But before it leaves the shop floor, the van will be stuffed with a whole host of medical equipment from Malley.
“We’re going to fill this vehicle with what we’re donating,” said David.
Considering that Malley is only getting a trickle of chassis from Canada and none from the U.S. due to supply chain issues, this project might not even have begun. The company had previously ordered 73 chassis, and this fall, only two arrived, one of which was the mobile medical clinic.
“We won’t see any probably for six months,” said David.
As archbishop David previously said, this timing shows the hand of God at work, making sure this project would come to fruition much earlier than it might have.
Robbie, who has used his contacts at Rotary, all the way to the international level, to help fund the project, was happy to see it all coming together.
“I’m extremely pleased,” he said to David at Malley. “I think we communicated what we wanted and you’re building it.”
The notion of a mobile medical clinic first surfaced in 2010 when Bishop Matthias explained the need for basic medical care for the people in his large, rural diocese. There is no health care for the majority of people.
The vision was for a health care vehicle that would travel from community to community, performing examinations, tests and minor surgeries, dispensing advice and medications.
That dream was revived in 2019 when Robbie visited the diocese on a fact-finding mission, and further cemented in early 2020 with another, more intense visit and the forming of partnerships with Rotary in Ho and the Ho Teaching Hospital.
The hospital will maintain, operate and staff the van. It will also provide a second vehicle, carrying staff and a pastoral priest, to accompany the van on its runs. Because it’s a teaching hospital, many staff will be training for practise in rural medicine.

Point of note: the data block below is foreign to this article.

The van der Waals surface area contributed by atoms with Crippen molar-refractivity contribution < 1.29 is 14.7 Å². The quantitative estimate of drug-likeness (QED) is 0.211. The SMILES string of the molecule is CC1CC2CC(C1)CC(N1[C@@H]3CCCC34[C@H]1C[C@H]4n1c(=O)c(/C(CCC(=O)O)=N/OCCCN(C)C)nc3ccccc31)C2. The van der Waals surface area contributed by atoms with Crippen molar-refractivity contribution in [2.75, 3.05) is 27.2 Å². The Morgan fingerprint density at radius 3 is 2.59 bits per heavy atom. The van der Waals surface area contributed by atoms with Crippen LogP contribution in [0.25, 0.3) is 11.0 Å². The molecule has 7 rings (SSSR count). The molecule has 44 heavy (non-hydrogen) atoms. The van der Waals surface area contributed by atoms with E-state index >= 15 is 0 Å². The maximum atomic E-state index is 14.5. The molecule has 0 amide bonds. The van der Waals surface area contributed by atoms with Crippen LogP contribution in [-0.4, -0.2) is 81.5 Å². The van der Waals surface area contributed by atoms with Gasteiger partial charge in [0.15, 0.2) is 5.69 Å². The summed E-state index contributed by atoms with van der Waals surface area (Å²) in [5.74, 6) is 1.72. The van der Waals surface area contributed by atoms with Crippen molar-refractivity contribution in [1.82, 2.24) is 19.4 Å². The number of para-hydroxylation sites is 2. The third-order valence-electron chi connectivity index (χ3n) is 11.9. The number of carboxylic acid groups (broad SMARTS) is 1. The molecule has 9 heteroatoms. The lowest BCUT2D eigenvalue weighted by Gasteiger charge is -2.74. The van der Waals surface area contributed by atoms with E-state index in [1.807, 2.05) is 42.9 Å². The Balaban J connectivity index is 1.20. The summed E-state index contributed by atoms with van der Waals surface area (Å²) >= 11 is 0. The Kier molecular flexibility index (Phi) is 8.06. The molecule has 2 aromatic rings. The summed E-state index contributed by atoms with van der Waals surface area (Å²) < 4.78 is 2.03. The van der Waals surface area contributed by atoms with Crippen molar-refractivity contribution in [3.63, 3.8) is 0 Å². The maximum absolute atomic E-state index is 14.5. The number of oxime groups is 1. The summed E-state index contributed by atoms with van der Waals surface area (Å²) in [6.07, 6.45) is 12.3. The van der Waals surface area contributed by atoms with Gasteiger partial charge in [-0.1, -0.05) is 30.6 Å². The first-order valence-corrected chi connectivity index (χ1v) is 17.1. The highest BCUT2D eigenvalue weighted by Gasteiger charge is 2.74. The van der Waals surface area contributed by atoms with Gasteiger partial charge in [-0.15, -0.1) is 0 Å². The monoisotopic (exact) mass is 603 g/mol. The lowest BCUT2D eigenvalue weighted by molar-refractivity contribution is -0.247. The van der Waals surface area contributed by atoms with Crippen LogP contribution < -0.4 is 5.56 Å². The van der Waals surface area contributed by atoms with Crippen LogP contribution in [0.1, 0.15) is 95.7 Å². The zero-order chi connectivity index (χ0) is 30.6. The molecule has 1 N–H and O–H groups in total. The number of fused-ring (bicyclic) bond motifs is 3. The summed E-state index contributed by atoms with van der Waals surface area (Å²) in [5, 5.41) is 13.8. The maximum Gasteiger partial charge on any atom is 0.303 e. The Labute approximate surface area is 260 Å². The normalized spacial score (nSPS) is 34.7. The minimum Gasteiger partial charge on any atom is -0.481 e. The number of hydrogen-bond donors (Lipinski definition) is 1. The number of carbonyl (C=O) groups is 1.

The cost of the project is huge. The van, its refurbishment at Malley, medical equipment and supplies, technology and communications programs, spare parts, pharmaceuticals, training and shipping will cost about $270,000 CDN.
Many parishes, groups and individuals, plus the diocese, have contributed to the fundraising, as have private donors and several branches of Rotary.
If all goes according to plan, the van will dock in Ghana in early spring, and Archbishop David and Robbie plan to be there, if possible, to celebrate its arrival. Then the van will be put into use, providing basic health care to villagers in the Volta and Oti regions for years to come.
About Malley Industries, adapted from its website
Malley Industries in Dieppe has its roots in the 1960s, and began as a backyard, part-time family business, building truck caps and campers and converting vans to recreational vehicles.
The company has grown into the manufacture of ambulances, emergency vehicles and accessible vehicles. One branch of the company manufactures plastic liners for emergency and other vehicles.
Its ambulances are sold in New Brunswick, Nova Scotia, Newfoundland & Labrador, Quebec, Manitoba, British Columbia and throughout the U.S.
Malley’s director of sales David Pargiter, and Companion Diocese chair Robbie Griffin, inspect and discuss the various aspects of the mobile medical clinic which is being equipped at Malley Industries in Dieppe. The van is almost ready to be driven to Halifax, put in a container, and shipped across the Atlantic to Ghana in West Africa.